Some Hong Kong Protesters Leave the Streets

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HONG KONG - OCTOBER 03:  Students and pro-democracy activists leave the protest site as local police hold back local residents and pro-government supporters on October 3, 2014 in Mong Kok, Hong Kong. Fights broke out between local residents and pro government supporters when they attempted to force pro-democracy activists from their protest site. Thousands of pro democracy supporters continue to occupy the streets surrounding Hong Kong's Financial district. Protest leaders have set an October 1st deadline for their demands to be met and are calling  for open elections and the resignation of Hong Kong's Chief Executive Leung Chun-ying.  (Photo by Chris McGrath/Getty Images)
Photo: Chris McGrath/Getty Images

After ten days of demonstrations, some of Hong Kong’s pro-democracy protesters began removing barricades and leaving the streets on Sunday. Hong Kong chief executive Leung Chun-ying has demanded that the protests be scaled back by Monday morning to ensure easier access to businesses, schools, and municipal buildings. “To restore order, we are determined, and we are confident we have the capability to take any necessary action. There should not be any unreasonable, unnecessary obstruction by any members of the public,” said a police spokesperson.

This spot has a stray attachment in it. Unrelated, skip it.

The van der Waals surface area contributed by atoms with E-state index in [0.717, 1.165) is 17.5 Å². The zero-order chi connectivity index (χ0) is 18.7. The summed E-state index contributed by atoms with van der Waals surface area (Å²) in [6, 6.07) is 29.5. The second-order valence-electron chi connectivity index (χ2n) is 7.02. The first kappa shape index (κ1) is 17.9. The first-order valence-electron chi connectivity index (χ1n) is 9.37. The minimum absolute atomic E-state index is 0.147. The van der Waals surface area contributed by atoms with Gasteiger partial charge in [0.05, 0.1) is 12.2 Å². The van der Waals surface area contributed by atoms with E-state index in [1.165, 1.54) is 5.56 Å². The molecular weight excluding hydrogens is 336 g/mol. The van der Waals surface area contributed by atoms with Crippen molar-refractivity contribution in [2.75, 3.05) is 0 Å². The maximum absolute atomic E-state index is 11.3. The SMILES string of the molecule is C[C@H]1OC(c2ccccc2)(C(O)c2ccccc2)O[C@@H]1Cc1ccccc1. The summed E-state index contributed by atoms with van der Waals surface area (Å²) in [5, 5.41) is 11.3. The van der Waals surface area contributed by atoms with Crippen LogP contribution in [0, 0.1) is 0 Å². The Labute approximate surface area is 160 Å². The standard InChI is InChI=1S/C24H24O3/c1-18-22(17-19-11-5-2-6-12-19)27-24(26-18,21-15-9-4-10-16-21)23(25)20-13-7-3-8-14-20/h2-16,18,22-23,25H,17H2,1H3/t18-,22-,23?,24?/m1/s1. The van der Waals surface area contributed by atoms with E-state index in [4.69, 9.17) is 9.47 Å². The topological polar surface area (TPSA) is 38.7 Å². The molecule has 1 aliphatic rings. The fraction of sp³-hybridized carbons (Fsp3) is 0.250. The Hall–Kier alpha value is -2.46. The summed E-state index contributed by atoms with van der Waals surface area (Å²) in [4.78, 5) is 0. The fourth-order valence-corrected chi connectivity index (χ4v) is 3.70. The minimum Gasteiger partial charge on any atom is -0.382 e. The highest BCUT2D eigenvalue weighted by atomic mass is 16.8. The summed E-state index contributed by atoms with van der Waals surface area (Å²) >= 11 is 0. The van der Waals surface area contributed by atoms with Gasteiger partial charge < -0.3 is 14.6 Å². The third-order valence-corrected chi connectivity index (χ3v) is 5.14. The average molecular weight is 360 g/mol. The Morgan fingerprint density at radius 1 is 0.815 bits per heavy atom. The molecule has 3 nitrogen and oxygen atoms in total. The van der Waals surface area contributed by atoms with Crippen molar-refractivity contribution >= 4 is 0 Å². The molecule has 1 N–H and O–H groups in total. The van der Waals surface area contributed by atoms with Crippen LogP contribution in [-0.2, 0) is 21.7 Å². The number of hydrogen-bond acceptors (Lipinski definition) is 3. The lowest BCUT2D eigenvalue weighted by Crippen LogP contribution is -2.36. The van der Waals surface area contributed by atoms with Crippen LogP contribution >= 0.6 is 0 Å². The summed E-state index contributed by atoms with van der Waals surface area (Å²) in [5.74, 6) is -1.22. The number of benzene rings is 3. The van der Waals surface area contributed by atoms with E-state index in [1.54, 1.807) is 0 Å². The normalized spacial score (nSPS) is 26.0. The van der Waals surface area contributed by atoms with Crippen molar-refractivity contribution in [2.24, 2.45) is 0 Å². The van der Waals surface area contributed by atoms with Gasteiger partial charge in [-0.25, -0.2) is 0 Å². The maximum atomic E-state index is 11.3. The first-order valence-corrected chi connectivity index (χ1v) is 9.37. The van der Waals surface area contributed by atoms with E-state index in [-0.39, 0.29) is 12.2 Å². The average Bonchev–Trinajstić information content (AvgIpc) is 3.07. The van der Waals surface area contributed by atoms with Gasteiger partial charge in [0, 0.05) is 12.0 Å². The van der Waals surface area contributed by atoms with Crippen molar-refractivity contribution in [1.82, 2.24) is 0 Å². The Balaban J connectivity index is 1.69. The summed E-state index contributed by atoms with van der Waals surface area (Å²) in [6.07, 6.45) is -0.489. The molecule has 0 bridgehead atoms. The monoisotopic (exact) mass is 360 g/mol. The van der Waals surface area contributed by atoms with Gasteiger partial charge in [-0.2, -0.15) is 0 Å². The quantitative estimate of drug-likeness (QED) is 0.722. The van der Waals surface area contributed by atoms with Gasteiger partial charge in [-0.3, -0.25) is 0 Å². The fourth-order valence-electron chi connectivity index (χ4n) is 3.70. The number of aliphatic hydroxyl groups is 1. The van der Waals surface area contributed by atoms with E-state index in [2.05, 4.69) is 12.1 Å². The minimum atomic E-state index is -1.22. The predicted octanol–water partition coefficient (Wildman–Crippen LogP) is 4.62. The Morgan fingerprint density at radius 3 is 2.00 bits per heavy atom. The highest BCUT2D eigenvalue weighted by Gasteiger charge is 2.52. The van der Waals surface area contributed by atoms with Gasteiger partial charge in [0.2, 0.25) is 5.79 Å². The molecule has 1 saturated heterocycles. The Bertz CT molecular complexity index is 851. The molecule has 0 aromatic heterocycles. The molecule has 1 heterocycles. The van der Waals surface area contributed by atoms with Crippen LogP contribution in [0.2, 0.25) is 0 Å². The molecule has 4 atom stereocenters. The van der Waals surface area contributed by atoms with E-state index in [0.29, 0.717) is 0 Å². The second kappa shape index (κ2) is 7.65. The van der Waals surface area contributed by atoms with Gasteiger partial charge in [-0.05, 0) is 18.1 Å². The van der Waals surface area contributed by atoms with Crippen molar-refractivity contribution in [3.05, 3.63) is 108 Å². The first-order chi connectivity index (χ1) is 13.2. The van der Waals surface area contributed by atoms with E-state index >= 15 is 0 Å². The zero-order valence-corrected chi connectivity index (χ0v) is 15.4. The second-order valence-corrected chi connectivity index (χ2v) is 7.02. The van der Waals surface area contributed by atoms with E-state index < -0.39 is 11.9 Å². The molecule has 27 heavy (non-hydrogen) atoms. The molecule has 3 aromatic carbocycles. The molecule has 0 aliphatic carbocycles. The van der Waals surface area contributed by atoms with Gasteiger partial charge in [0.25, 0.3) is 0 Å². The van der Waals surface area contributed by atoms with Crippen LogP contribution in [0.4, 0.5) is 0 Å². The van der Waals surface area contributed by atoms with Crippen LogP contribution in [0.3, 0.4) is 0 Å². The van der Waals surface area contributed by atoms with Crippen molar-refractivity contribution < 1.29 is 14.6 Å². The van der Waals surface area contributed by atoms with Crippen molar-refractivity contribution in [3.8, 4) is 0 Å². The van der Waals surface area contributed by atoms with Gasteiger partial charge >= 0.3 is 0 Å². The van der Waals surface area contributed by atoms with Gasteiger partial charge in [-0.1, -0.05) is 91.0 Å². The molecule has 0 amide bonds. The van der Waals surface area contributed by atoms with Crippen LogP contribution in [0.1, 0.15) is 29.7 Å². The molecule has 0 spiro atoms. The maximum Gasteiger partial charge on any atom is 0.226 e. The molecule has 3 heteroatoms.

However, the mostly young demonstrators are divided on whether to pull back, with Reuters reporting that at least 4,000 — “far fewer” than were present the previous day — remained in the Admiralty, a government district, as of Sunday night. “[People] need rest, but they will come out again. It doesn’t mean the movement is diminishing. Many people still support it,” protest leader Lester Chow told the Associated Press.

Meanwhile, a government source told the New York Times, “The protesters are also looking for a way to stand down, though some die-hards would remain — minimum force would be used only if needed.” The authorities have used tear gas and pepper spray on the protesters in the past — some were pepper-sprayed on Saturday night, the AP reports — and a violent crackdown might inspire some to re-join the movement. “If they use tear gas, that will bring people into the streets again,” said lawmaker Dennis Kwok. “We’re afraid there may be a police crackdown, so we came here to support. The more people we have, the harder it is for the police to clear,” 25-year-old Lester Leung told Reuters.